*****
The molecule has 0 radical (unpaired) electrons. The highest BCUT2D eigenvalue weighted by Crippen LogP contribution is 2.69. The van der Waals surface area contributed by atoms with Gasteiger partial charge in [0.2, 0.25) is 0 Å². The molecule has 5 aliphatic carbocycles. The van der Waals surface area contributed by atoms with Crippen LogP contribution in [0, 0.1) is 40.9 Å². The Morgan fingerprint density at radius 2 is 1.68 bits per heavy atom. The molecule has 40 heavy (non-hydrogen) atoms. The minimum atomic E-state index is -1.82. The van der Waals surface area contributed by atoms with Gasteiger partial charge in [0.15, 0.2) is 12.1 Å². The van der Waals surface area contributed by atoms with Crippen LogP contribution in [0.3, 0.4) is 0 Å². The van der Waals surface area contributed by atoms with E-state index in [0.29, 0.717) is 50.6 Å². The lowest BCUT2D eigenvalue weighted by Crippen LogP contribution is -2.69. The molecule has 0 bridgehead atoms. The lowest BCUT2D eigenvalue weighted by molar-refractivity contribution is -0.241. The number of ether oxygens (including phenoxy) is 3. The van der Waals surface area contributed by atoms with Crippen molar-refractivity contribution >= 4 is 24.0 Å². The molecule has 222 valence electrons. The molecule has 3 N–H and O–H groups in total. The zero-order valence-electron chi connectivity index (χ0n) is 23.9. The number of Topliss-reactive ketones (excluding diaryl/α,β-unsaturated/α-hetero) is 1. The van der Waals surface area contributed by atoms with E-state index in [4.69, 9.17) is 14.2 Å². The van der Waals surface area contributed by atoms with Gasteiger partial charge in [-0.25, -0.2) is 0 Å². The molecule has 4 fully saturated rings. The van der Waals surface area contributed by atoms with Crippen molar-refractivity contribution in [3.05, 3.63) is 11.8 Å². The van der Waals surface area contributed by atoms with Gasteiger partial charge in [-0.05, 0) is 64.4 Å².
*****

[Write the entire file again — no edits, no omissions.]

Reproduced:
The molecule has 0 radical (unpaired) electrons. The highest BCUT2D eigenvalue weighted by Crippen LogP contribution is 2.69. The van der Waals surface area contributed by atoms with Gasteiger partial charge in [0.2, 0.25) is 0 Å². The molecule has 5 aliphatic carbocycles. The van der Waals surface area contributed by atoms with Crippen LogP contribution in [0, 0.1) is 40.9 Å². The Morgan fingerprint density at radius 2 is 1.68 bits per heavy atom. The molecule has 40 heavy (non-hydrogen) atoms. The minimum atomic E-state index is -1.82. The van der Waals surface area contributed by atoms with Gasteiger partial charge in [0.15, 0.2) is 12.1 Å². The van der Waals surface area contributed by atoms with Crippen LogP contribution in [0.3, 0.4) is 0 Å². The van der Waals surface area contributed by atoms with E-state index in [0.29, 0.717) is 50.6 Å². The lowest BCUT2D eigenvalue weighted by Crippen LogP contribution is -2.69. The molecule has 0 bridgehead atoms. The lowest BCUT2D eigenvalue weighted by molar-refractivity contribution is -0.241. The number of ether oxygens (including phenoxy) is 3. The van der Waals surface area contributed by atoms with Crippen molar-refractivity contribution >= 4 is 24.0 Å². The molecule has 222 valence electrons. The molecule has 3 N–H and O–H groups in total. The zero-order valence-electron chi connectivity index (χ0n) is 23.9. The number of Topliss-reactive ketones (excluding diaryl/α,β-unsaturated/α-hetero) is 1. The van der Waals surface area contributed by atoms with E-state index in [4.69, 9.17) is 14.2 Å². The van der Waals surface area contributed by atoms with Gasteiger partial charge in [-0.25, -0.2) is 0 Å². The molecule has 4 fully saturated rings. The van der Waals surface area contributed by atoms with Crippen molar-refractivity contribution in [3.05, 3.63) is 11.8 Å². The van der Waals surface area contributed by atoms with Gasteiger partial charge in [-0.05, 0) is 64.4 Å².